Kris Chau

I've been a vegetarian for exactly one day in my entire life. In eighth grade, I had a big crush on "Jenny," a classmate who had been a vegetarian since early childhood. Jenny—choke!—didn't return my adoration, choosing to keep me solely as a friend. In retrospect, the fact that I was enormously overweight, not to mention tremendously boring, probably had something to do with this. The smart thing to do would have been to employ sensible regimens of dieting and exercise, but that meant too much work on my part. I assumed that, as the only vegetarian in our junior high school, she would notice me if I, too, became a vegetarian. Surely my newfound skills at herbilingus would woo her.

The next day, I told Jenny how good I felt, not having consumed meat for an entire 5-hour period—13 hours including sleep!—and that I had seen the light and was swearing off meat forever. The day after that, my parents took me to McDonald's and I broke down and ate a Double Quarter Pounder with cheese. I never got anywhere with Jenny and she's now a terrorist-fearing Christian Republican who's married to a cop with an auto-detailing business on the side.

Ever since, I've retained a grudging respect for vegetarians: They have a moral edge on me, and, in a steel-cage battle of virtues, they would always emerge as the better person. This guilt's never been enough to get me to stop eating random parts of pigs and cows and chickens.

But a weird thing happened when I moved to Seattle eight years ago. Because many of my newfound friends were vegetarians, I started eating at vegetarian restaurants, and now many of my favorite places to eat don't have an ounce of animal tissue on the menu.

Hillside Quickie (U-District: 4106 Brooklyn Ave NE, 632-3037; Capitol Hill: 324 15th Ave E, 325-6429) is a perfect example of why I love good vegan cooking. Their Really Big Burger ($7.25) is a big-as-your-head mound of house-smoked tofu, fresh vegetables, and a sloppy mix of condiments. What makes it outrageous is the mound of vegan potato salad that tops the burger. In any other situation, eating a pound-and-a-half worth of burger slathered with mayonnaise and potatoes would be the kind of gastronomic disaster that could leave a man clutching at his stomach for a full 24 hours.

Quickie's burger doesn't leave an eater uncomfortably full in the way that a Red Robin monstrosity would. Instead of the unpleasant sensation of digesting a bronze bust of Don Rickles, the Really Big Burger leaves you satisfied, feeling as though you actually added something to your health and your day. It's a meal that feels like it leaves your body in better condition than it was in before you ate it.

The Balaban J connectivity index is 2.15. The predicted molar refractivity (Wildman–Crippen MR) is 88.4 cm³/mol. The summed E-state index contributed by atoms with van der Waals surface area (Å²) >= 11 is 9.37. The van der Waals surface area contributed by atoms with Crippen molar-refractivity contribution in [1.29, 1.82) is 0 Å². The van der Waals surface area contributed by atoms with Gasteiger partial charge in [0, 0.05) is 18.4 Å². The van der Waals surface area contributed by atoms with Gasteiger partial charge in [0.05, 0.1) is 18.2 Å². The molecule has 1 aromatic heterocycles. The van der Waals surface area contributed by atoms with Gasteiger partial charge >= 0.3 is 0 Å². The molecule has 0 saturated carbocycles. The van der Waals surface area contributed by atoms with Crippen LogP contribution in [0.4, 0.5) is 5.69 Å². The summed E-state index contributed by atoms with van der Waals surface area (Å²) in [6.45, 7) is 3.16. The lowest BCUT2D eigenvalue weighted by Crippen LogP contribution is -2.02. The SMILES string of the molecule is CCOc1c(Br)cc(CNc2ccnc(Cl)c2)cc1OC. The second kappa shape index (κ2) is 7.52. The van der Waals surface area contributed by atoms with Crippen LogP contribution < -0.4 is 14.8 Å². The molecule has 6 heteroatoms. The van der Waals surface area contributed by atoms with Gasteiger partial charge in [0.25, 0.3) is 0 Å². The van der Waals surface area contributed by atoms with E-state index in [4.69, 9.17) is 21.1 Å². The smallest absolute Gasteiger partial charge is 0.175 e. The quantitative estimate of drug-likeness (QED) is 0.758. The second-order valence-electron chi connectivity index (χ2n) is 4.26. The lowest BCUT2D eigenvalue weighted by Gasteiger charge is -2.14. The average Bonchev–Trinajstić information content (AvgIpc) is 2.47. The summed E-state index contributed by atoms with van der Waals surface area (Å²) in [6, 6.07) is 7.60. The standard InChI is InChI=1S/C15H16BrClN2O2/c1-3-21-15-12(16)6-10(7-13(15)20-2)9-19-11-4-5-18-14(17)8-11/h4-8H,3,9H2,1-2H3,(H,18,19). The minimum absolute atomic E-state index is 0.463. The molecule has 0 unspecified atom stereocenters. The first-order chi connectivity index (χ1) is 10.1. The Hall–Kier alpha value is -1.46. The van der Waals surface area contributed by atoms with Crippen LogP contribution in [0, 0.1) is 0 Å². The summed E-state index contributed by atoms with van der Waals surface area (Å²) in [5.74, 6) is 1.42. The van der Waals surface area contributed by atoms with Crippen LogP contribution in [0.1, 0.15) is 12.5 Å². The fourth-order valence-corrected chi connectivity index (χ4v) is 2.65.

Cafe Flora (2901 E Madison St, 325-9100) is similarly healthy and satiating. The portobello Wellington ($18) is a saucy and suitably heavy dish, served with a side of the house's mashed potatoes that are as good as any carnal house in Seattle has to offer. Flora's decor exemplifies the pure joy of eating in a vegetarian restaurant: There are no cheesy neon signs, no furniture that looks like it came from IKEA.

Most vegetarian places, from Hillside Quickie's no-frills interiors and handmade signs to Flora's upscale atrium vibe, understand that where you eat is just as important as what you eat. I've seen a lot of fancy steak houses that ruin things by surrounding their plates of charred muscle with too much lacquered black plastic. Every bit of furniture and decoration in vegetarian restaurants seems thoughtfully arranged.

The one thing that just about every vegetarian joint lacks, though, is the gravitas of fine dining. Where's the vegan Canlis? The casualness and up-front attitude of most vegetarian places isn't the right kind of arena for an intimate, romantic evening: You want enough mystery in your surroundings to add a sense of adventure to your big date. That's where Carmelita (7314 Greenwood Ave N, 706-7703) comes in.

Carmelita brings a welcome show-offiness to vegetarian cuisine, the same sort of snobby menu with a pedigree that makes a ritzy dining experience audaciously fun. No other restaurant in town would be willing to try something as crazy as the savory corn panna cotta ($11), a cold corn-pudding appetizer about the size and shape of a can of tuna. It's challenging and unlike anything I've had at a vegetarian restaurant, but it works. The Moroccan chickpea crepe ($17), too, is a main course with the good sense to be subtle in one area (the crepe) and spicy in another (the chickpeas) and let the flavors fight each other for ascendancy.

The less-sour-than-acidic tamarind ginger lemonade ($3.50) and the light-as-air roasted cauliflower fritters ($10) are delightful precisely because they confound your expectations. Carmelita understands that fancy dining is all about the rope-a-dope, surprising the diner at every turn before delivering the head-on coup de grâce of a truly exceptional dessert. The slow-baked meringue chocolate mousse ($7) and the chocolate muck muck ($8), a dense fallen cake coursing with chocolate syrup, are as light and as rich, respectively, as anyone could hope, bringing the experience to a satisfying climax. This is a meal, in short, that will get you laid. recommended